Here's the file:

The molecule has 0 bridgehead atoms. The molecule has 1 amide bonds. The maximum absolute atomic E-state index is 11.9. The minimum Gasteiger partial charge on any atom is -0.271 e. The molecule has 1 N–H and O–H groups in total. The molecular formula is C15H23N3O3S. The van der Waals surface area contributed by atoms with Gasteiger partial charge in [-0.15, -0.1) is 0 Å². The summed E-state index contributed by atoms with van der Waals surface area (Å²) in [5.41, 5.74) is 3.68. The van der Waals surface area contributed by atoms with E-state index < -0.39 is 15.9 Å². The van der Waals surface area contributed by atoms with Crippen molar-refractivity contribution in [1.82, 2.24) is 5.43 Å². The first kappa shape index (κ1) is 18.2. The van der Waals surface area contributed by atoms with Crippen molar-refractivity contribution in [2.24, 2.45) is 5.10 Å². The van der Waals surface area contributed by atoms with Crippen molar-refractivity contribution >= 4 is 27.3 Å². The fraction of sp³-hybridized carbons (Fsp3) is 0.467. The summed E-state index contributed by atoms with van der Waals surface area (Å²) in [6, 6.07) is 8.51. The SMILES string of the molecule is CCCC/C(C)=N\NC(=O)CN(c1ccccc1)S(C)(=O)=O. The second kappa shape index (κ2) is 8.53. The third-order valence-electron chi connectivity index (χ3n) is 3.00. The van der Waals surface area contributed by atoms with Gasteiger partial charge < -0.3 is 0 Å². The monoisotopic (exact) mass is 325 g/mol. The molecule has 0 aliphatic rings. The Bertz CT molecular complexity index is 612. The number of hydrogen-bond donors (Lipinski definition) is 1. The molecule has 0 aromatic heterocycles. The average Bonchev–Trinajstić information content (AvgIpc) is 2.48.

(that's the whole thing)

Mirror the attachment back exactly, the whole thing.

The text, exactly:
The molecule has 0 bridgehead atoms. The molecule has 1 amide bonds. The maximum absolute atomic E-state index is 11.9. The minimum Gasteiger partial charge on any atom is -0.271 e. The molecule has 1 N–H and O–H groups in total. The molecular formula is C15H23N3O3S. The van der Waals surface area contributed by atoms with Gasteiger partial charge in [-0.15, -0.1) is 0 Å². The summed E-state index contributed by atoms with van der Waals surface area (Å²) in [5.41, 5.74) is 3.68. The van der Waals surface area contributed by atoms with E-state index < -0.39 is 15.9 Å². The van der Waals surface area contributed by atoms with Crippen molar-refractivity contribution in [1.82, 2.24) is 5.43 Å². The first kappa shape index (κ1) is 18.2. The van der Waals surface area contributed by atoms with Crippen molar-refractivity contribution in [2.24, 2.45) is 5.10 Å². The van der Waals surface area contributed by atoms with Crippen molar-refractivity contribution >= 4 is 27.3 Å². The fraction of sp³-hybridized carbons (Fsp3) is 0.467. The summed E-state index contributed by atoms with van der Waals surface area (Å²) in [6, 6.07) is 8.51. The SMILES string of the molecule is CCCC/C(C)=N\NC(=O)CN(c1ccccc1)S(C)(=O)=O. The second kappa shape index (κ2) is 8.53. The third-order valence-electron chi connectivity index (χ3n) is 3.00. The van der Waals surface area contributed by atoms with Gasteiger partial charge < -0.3 is 0 Å². The monoisotopic (exact) mass is 325 g/mol. The molecule has 0 aliphatic rings. The Bertz CT molecular complexity index is 612. The number of hydrogen-bond donors (Lipinski definition) is 1. The molecule has 0 aromatic heterocycles. The average Bonchev–Trinajstić information content (AvgIpc) is 2.48.